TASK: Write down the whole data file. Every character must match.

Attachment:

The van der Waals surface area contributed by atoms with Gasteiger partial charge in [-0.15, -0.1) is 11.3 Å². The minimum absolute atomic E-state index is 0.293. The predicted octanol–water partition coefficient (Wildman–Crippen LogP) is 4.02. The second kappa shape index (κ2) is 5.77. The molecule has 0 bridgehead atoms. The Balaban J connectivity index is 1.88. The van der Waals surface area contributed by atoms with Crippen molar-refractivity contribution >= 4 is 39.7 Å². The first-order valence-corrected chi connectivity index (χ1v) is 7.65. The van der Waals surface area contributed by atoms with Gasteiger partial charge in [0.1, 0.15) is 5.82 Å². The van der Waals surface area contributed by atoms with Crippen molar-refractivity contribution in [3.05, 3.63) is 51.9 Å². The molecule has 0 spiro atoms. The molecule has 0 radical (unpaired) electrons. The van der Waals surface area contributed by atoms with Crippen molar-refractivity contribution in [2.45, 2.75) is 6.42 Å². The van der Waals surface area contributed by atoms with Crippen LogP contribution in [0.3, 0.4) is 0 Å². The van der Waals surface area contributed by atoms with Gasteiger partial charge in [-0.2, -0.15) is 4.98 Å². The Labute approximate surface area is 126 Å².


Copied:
The van der Waals surface area contributed by atoms with Gasteiger partial charge in [-0.15, -0.1) is 11.3 Å². The minimum absolute atomic E-state index is 0.293. The predicted octanol–water partition coefficient (Wildman–Crippen LogP) is 4.02. The second kappa shape index (κ2) is 5.77. The molecule has 0 bridgehead atoms. The Balaban J connectivity index is 1.88. The van der Waals surface area contributed by atoms with Crippen molar-refractivity contribution >= 4 is 39.7 Å². The first-order valence-corrected chi connectivity index (χ1v) is 7.65. The van der Waals surface area contributed by atoms with Gasteiger partial charge in [0.1, 0.15) is 5.82 Å². The van der Waals surface area contributed by atoms with Crippen molar-refractivity contribution in [3.05, 3.63) is 51.9 Å². The molecule has 0 spiro atoms. The molecule has 0 radical (unpaired) electrons. The van der Waals surface area contributed by atoms with Crippen molar-refractivity contribution in [2.45, 2.75) is 6.42 Å². The van der Waals surface area contributed by atoms with Crippen LogP contribution in [0.3, 0.4) is 0 Å². The van der Waals surface area contributed by atoms with Gasteiger partial charge in [-0.2, -0.15) is 4.98 Å². The Labute approximate surface area is 126 Å².